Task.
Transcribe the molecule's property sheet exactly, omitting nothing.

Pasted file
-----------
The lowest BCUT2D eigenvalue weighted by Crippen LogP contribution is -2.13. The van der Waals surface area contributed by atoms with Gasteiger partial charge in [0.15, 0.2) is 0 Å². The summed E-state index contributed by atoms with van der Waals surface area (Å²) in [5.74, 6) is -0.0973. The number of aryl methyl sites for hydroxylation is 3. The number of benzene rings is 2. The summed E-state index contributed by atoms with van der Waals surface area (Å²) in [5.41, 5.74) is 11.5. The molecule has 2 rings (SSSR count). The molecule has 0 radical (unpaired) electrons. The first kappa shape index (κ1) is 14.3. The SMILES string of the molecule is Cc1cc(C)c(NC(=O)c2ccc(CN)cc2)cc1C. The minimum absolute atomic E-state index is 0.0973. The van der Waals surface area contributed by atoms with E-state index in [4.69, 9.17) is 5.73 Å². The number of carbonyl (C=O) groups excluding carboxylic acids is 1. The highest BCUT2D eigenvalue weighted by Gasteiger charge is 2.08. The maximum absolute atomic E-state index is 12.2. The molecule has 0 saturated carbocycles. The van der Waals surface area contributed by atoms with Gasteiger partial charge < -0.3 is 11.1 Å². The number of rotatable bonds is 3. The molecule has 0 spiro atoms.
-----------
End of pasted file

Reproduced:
The lowest BCUT2D eigenvalue weighted by Crippen LogP contribution is -2.13. The van der Waals surface area contributed by atoms with Gasteiger partial charge in [0.15, 0.2) is 0 Å². The summed E-state index contributed by atoms with van der Waals surface area (Å²) in [5.74, 6) is -0.0973. The number of aryl methyl sites for hydroxylation is 3. The number of benzene rings is 2. The summed E-state index contributed by atoms with van der Waals surface area (Å²) in [5.41, 5.74) is 11.5. The molecule has 2 rings (SSSR count). The molecule has 0 radical (unpaired) electrons. The first kappa shape index (κ1) is 14.3. The SMILES string of the molecule is Cc1cc(C)c(NC(=O)c2ccc(CN)cc2)cc1C. The minimum absolute atomic E-state index is 0.0973. The van der Waals surface area contributed by atoms with E-state index in [4.69, 9.17) is 5.73 Å². The number of carbonyl (C=O) groups excluding carboxylic acids is 1. The highest BCUT2D eigenvalue weighted by Gasteiger charge is 2.08. The maximum absolute atomic E-state index is 12.2. The molecule has 0 saturated carbocycles. The van der Waals surface area contributed by atoms with Gasteiger partial charge < -0.3 is 11.1 Å². The number of rotatable bonds is 3. The molecule has 0 spiro atoms.